The Dwight D. Eisenhower Carrier Strike Group transits through the Strait of Gibraltar into the Mediterranean Sea on June 13, 2016. US Navy photo.

Sailors from the crash and salvage team stow fire hoses on the flight deck of the aircraft carrier USS Dwight D. Eisenhower (CVN 69) during transit through the Strait of Gibraltar into the Mediterranean Sea on June 13, 2016. US Navy photo.

Sailors from the crash and salvage team stow fire hoses on the flight deck of the aircraft carrier USS Dwight D. Eisenhower (CVN 69) during transit through the Strait of Gibraltar into the Mediterranean Sea on June 13, 2016. US Navy photo.

The aircraft carrier USS Dwight D. Eisenhower (CVN 69) transits through the Strait of Gibraltar into the Mediterranean Sea on June 13, 2016. US Navy photo.

The aircraft carrier USS Dwight D. Eisenhower (CVN 69) transits through the Strait of Gibraltar into the Mediterranean Sea on June 13, 2016. US Navy photo.

  • Curtis Conway

    “…the Great Green Fleet initiative, which emphasizes use of energy conservation measures as a key combat enabler…”

    When one reads these words it conjures up great savings of money and resources. If one considered the cost per gallon of fuel used by the Great Green Fleet, there is nothing green about it, except the green-backs that paid the greater price for that Green Fuel used predominantly by turbine engines.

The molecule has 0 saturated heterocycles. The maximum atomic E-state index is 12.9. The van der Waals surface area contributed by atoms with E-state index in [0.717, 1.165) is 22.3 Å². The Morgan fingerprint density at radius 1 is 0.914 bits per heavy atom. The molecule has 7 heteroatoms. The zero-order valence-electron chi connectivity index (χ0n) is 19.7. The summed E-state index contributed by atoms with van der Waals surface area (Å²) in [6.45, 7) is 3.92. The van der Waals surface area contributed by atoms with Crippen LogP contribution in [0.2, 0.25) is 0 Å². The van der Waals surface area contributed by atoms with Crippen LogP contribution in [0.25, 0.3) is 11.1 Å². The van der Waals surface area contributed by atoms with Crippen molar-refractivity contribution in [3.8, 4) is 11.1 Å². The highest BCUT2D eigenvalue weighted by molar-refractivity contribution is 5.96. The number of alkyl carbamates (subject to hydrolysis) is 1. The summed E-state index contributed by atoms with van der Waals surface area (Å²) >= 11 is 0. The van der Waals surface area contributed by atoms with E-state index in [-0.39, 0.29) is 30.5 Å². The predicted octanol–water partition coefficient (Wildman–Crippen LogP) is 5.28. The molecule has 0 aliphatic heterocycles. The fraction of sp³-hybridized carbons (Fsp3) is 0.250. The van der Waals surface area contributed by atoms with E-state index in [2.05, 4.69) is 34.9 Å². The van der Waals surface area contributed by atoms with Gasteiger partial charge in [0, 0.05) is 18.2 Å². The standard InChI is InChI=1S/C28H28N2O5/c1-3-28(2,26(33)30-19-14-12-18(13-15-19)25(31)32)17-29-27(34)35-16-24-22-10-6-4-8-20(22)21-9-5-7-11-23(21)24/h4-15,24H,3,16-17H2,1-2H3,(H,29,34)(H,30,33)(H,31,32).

• Eric Arllen

    Great Green Fleece – Yeah, that’s a far more accurate descriptor.

  • RobM1981

    I’m glad that this administration has us focused on the critical, like “whether the fleet can use what passes for ‘green’ fuel.”

    When will they convert the hangars into bio-domes, so that the crew can grow their own food? Remember, the destroyers have hangars, too, so this can be a fleet-wide initiative. We can leave the aircraft outside – they were designed to get wet, anyhow, right?

  • Donald Carey

    When brass corrodes, it turns green. Perhaps the name of this “fleet” reflects the amount of corrosion present in the Navy’s top brass.

  • 02144pomroy

    American taxpayers being fleeced again. What a joke. I hope Trump turns the Pentagon upside down. These guys make me sick. Agree to anything to keep that pension and big paying job in the “complex” after retirement. We have ceased in being a serious nation.

  • Cl1ffClav3n